Undoubtedly, lecturing is one of the most widely used education approaches; however, this traditional method is very ineffective in teaching abstract concepts such as social justice. According to the participants, educators mostly use lecturing approach to teach social justice issues and students are rarely involved in the teaching process. One participant argued that educators mainly use teacher-centered approaches in ethical discussions, stating,

“We (the students) had no active role in the professional ethics class. The educator spoke on relevant topics based on the availed syllabus and provided some examples of clinical ethical issues. However, I think that educators must discuss social justice issues with students to help them visualize and understand cases of injustice and discuss appropriate reactions in such situations” (Participant No. 13/ Nursing Student).

Another participant stated this:

“The predominant teaching method in professional ethics classes has been lecturing. Every now and then, there was some discussions in between, but it was very rare. Other nursing educators were also using the lecture method when talking about ethics” (Participant No. 7/ Nursing Student).

Using insufficient affective learning approaches

The use of affective learning strategies such as reflective activities and simulations leading to emotional responses plays an important role in creating self-reflection and transferring professional knowledge and skills to nursing students. However, based on the participants’ experience, affective learning approaches are not used effectively and systematically in teaching ethical issues such as social justice. In this regard, one participant stated,

“Since there are too many topics on professional ethics, we (educators) can only convey basic issues to students and it is difficult for us to adopt other learning strategies such as the affective approach” (Participant No. 4/ Faculty Member).

The same participant further stated:

“Now, in the professional ethics class, I do my best to teach the content with a combination of methods. For example, we have formed a group for medical students in the cyberspace (WhatsApp) and asked students to express the issues and questions of clinical ethics. They should raise it there because there is no time in the classroom for these issues. However, we have not performed the same for nursing students yet” (Participant No. 4/ Faculty Member).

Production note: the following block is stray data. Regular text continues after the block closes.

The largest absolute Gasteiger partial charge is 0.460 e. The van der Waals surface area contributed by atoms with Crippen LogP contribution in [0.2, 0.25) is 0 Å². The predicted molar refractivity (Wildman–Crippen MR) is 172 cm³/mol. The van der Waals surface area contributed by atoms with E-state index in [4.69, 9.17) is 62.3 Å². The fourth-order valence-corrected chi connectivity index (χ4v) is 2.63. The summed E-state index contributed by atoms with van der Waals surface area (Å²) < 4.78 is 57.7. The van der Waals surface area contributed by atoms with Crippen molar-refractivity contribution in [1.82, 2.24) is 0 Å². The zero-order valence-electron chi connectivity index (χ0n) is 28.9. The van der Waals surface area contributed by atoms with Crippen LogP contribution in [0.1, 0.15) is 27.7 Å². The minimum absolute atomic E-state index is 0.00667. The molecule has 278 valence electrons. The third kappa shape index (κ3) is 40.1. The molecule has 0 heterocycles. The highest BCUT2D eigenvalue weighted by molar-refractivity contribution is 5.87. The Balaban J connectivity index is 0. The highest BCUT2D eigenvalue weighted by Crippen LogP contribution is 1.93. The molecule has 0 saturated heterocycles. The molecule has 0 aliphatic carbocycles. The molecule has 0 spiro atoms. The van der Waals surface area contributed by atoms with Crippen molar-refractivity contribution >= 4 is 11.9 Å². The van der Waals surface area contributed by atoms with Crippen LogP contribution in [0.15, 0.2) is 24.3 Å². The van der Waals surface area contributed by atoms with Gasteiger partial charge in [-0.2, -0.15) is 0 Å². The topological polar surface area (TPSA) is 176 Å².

According to the research findings, social justice in a health system is a neglected component of academic nursing education due to factors including insufficient educational content, limited competency of nursing educators, and inappropriate education approaches. These factors were introduced as the main research subcategories in this study.

Some weaknesses were observed in the content of nursing curriculum, which is an main factor in promoting professional nursing values such as social justice in nursing students. Lack of attention to the issue of social justice in nursing curriculum has also been mentioned in other studies [ 13 , 20 ]. Based on the participants’ experience, most of the nursing courses are allocated to medical issues and clinical care. According to Thurman, clinical specialties have received the main focus of nursing curriculum, whereas little attention has been paid to social justice issues [ 21 ] . This problem can be attributed to the poor performance of nurses in clinical care. The participants also believed that there was discontinuity in presenting courses on ethical values because the professional ethics course was presented only to undergraduate students. This issue disrupts the proper institutionalization of ethical values such as social justice in nursing students. Frenk et al. believe that the preparation of healthcare professionals to address current healthcare inequalities and challenges has been slowed down by obsolete, fragmented, and static curriculum [ 29 ]. In addition, Rozendo et al. highlighted inconsistencies in terms of presenting social justice-related issues in nursing curricula and argued that there was little material on social justice in post-graduate nursing programs [ 14 ].